Barbadian lawyer writes about race, class, murder in first book

Book cover of ÒHow The OneÐArm Sister Sweeps her HouseÓ by Cherie Jones.
Book cover of “How The One-Armed Sister Sweeps her House” by Cherie Jones.

Barbadian lawyer and author, Cherie Jones, while discussing her first novel “How The One–Armed Sister Sweeps her House” on Good Morning America, (GMA) last Friday, said that it was important to acknowledge that “we are that picture perfect paradise that everyone sees on post cards.”

However, Jones, whose volume is GMA’s February Book Club pick, noted that “for some of these characters, yes, there is the beautiful beach, but there are also the problems, that people in any other country in the world would experience.”

The fiction explores race and class, murder and grief, all set against the backdrop of wealth, British tourist, and working class Bajans, while telling the story of 18-year-old Lala, torn between two worlds.

The author said being an attorney helped her to develop certain skills, such as the ability to ask good questions. “And I like to say, the characters, who are willing to talk to me don’t always tell the whole truth.”

She said the process started when she was working in the United Kingdom. “While traveling home on the bus, during the last stage of my commute, it was very cold, and basically this character popped into my head, and started telling me her story, and by the end of the bus ride I was convinced that this was a story I needed to write,” shared the author, who has been influenced by authors including Toni Morrison, Maya Angelou.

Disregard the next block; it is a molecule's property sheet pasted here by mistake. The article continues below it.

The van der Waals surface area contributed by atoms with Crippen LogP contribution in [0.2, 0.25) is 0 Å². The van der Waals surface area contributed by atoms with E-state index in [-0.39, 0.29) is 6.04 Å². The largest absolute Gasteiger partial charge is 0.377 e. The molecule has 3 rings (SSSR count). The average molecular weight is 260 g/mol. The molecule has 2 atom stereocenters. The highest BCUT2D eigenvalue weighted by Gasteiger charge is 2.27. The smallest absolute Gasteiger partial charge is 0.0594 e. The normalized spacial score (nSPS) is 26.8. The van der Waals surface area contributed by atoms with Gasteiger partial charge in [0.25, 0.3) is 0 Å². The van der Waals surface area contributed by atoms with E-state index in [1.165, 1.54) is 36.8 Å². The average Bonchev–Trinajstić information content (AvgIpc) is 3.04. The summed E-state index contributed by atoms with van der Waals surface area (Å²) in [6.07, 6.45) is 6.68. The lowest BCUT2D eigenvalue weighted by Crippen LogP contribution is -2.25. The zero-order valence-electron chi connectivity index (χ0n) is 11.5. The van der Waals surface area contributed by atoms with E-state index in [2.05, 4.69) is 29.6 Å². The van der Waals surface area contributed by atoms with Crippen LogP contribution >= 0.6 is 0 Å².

Jones, a past fellowship awardee of the Vermont Studio Centre and a recipient of the Archie Markham Award and A.M. Heath Prize from Sheffield Hallam University (UK) delved into the complex daily lives of a family of women, their associates and lovers, as they navigate the harsh reality of abusive relationships.

The story that looks into sexual abuse and domestic violence, Jones said, was difficult to write to the extent that she had to put down the volume, before picking it up again. “But it was also a compulsion to finish writing,” she said, adding that telling the story of Lala was therapeutic, and through her own words, Jones, a victim of abuse, found healing.

“These women are doing the best that they can, based on what they have experienced. For me, the connection between the sense of dis-empowerment and depression, is very much like losing a voice, and I thought that was a very good way, creatively to portray the trauma that some of these women face.”

“I do hope that in reading this story, there is at least one person perhaps, who find some value,” she said, advising them, “to share the experience, the trauma, the difficult, because it is only in speaking up and out that transformation is possible.”

Jones who is working on a novel set in Trinidad post-emancipation, as well as a collection of flash fiction, said Barbadian superstar, Grammy Award-winner, Rihanna, and Award-winning movie star, Viola Davis, are her picks to record the audio version of “How The One-Armed Sister Sweeps Her House.

The novel that Entertainment Weekly called ‘devastatingly good,’ Refinery 29 described as ‘unforgettable,’ and Good Housekeeping called ‘transporting,’ has been critically acclaimed by several publications including the The New York Times, Los Angeles Times and Washington Post.

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